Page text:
Sommer: Gov. Jim Florio was our advocate. We’re so fortunate to have had him fight for us.

Bob Sommer is CEO, Awsom Associates, LLC, an adjunct lecturer at the Bloustein School, and member of the Bloustein School Advisory Board.

By Bob Sommer 9/28/22

“You need to intellectualize my humor,” former Gov. Jim Florio once instructed me after I had botched writing a speech for him. Anyone who had the privilege to work for him knows exactly what Jim meant. He was serious and analytical and didn’t believe in wasting time on things he found trivial, like cracking a joke in the middle of his speech.

In other words, if you were, like me, a policy person on the House of Representatives committee staff he chaired, he was the perfect boss. Unless you had to write speeches for him.

I’m quite lucky when it comes to knowing Jim Florio. My relationship with him was prior to his election to governor. Elected eight times to the House of Representatives, his time as a congressman allowed him more time to focus on his staff and students and the specific policy issues that motivated him.

I got to know him first as my professor. Three hours every Monday morning at 8 for a semester. No breaks – he plowed straight through in his lectures and questions of us. More than any other class in graduate school my fellow students and I couldn’t just show up. We had to be prepared to answer his questions of us in an intelligent way or he would get frustrated.     Don’t miss an issue of our Opinion newsletter! Get it delivered each Wednesday right into your inbox by adding your email below and hitting “subscribe.”

His expectations of us students and even more so of his staff helped prepare me for the rest of my professional life. Attention to detail. Know the policy objective but make sure you talk with everyone on all sides of the issue. He was fond of saying even people we disagree with will — on occasion — still have good ideas that should be considered, if they are being reasonable. He was a partisan but insisted most Republicans on the committee weren’t enemies even if we couldn’t agree with them. He was firm but never screamed (something I still haven’t mastered as he once pointed out to me a few years ago).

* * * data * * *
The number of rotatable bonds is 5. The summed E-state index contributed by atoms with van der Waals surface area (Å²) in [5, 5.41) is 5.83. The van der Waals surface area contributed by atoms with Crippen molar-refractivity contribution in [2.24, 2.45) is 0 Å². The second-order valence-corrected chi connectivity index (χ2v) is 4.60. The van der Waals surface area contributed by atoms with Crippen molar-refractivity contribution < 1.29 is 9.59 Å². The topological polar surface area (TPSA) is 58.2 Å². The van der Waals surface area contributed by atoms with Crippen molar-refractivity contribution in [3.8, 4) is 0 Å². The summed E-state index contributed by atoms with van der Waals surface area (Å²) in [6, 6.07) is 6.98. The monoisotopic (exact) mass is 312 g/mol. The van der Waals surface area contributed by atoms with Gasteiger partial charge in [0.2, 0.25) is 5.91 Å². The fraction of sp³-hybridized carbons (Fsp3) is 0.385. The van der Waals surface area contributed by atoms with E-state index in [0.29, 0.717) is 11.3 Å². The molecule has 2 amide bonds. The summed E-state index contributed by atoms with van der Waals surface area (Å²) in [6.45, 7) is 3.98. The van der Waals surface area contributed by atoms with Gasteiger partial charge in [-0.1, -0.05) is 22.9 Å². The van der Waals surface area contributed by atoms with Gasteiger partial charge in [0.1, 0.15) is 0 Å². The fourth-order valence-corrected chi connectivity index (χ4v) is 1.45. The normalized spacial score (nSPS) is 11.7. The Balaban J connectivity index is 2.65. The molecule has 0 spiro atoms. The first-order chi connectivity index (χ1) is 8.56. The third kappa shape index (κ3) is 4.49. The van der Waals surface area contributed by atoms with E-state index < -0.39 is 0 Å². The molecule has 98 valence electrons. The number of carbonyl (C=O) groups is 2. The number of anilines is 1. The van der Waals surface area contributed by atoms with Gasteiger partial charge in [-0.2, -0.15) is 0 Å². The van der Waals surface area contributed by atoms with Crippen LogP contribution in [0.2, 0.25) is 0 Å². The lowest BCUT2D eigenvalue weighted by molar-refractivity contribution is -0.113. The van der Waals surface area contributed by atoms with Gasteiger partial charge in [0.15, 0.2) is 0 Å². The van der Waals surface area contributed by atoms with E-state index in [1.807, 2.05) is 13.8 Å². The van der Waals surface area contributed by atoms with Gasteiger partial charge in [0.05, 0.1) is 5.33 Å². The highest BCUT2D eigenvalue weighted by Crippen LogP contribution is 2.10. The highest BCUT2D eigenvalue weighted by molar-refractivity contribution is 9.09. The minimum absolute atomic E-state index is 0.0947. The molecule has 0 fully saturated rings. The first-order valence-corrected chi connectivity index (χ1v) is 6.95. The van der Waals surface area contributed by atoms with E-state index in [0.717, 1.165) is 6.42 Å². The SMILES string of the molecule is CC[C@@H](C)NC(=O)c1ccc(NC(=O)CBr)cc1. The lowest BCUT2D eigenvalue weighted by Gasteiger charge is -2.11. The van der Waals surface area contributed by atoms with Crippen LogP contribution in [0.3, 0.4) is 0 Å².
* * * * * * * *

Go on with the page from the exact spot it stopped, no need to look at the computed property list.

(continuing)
But he was far more than a role model for students and staff. Too often overlooked because of his term as governor is his congressional career. If there is ever a lawmakers’ hall of fame, Jim would be a first ballot inductee.

Best known for authoring the federal Superfund law, his legacy extends far beyond that landmark legislation. He wrote the laws protecting Americans from asbestos and hazardous chemicals. He had jurisdiction of Amtrak and the freight rail lines making sure the passenger carrier was properly funded and that railcars carrying dangerous products were safe. He also oversaw insurance legislation, passed bills meant to keep the United States competitive with other nations and protected seniors from unscrupulous sales scams.

What’s more, his intense investigation of Anne Gorsuch, who headed the Environmental Protection Agency during the Reagan administration, led to her resignation. (Sadly, she has gotten some level of revenge since her son has done so much damage as a Supreme Court justice.)

New Jersey is fortunate to have had Jim Florio fighting for us. His legacy is far more than just as a one-term governor. Jim’s impact as a member of Congress still positively impacts New Jersey residents to this very day. And, oh, by the way, he could be quite funny and actually ended up letting me write some humor into his speeches.

Jim Florio was a good person who lived a well-led, full life of dignity and distinction. 9/28/22